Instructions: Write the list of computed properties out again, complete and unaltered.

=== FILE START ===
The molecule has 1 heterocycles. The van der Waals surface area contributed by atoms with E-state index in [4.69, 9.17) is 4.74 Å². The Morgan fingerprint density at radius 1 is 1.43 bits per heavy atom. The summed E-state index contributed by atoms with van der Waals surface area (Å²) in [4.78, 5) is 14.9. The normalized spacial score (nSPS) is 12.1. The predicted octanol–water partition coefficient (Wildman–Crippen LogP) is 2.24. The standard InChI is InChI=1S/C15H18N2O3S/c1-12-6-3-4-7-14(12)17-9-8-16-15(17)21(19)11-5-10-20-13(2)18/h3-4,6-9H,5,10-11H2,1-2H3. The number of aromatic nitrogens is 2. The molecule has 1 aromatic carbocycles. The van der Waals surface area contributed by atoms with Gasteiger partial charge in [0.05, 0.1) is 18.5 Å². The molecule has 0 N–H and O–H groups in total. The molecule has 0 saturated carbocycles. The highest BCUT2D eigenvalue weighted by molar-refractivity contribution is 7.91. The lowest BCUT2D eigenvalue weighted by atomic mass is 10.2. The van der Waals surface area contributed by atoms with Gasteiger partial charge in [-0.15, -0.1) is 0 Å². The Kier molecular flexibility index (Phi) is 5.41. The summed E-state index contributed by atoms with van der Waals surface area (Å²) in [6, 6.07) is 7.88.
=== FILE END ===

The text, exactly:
The molecule has 1 heterocycles. The van der Waals surface area contributed by atoms with E-state index in [4.69, 9.17) is 4.74 Å². The Morgan fingerprint density at radius 1 is 1.43 bits per heavy atom. The summed E-state index contributed by atoms with van der Waals surface area (Å²) in [4.78, 5) is 14.9. The normalized spacial score (nSPS) is 12.1. The predicted octanol–water partition coefficient (Wildman–Crippen LogP) is 2.24. The standard InChI is InChI=1S/C15H18N2O3S/c1-12-6-3-4-7-14(12)17-9-8-16-15(17)21(19)11-5-10-20-13(2)18/h3-4,6-9H,5,10-11H2,1-2H3. The number of aromatic nitrogens is 2. The molecule has 1 aromatic carbocycles. The van der Waals surface area contributed by atoms with Gasteiger partial charge in [0.05, 0.1) is 18.5 Å². The molecule has 0 N–H and O–H groups in total. The molecule has 0 saturated carbocycles. The highest BCUT2D eigenvalue weighted by molar-refractivity contribution is 7.91. The lowest BCUT2D eigenvalue weighted by atomic mass is 10.2. The van der Waals surface area contributed by atoms with Gasteiger partial charge in [-0.15, -0.1) is 0 Å². The Kier molecular flexibility index (Phi) is 5.41. The summed E-state index contributed by atoms with van der Waals surface area (Å²) in [6, 6.07) is 7.88.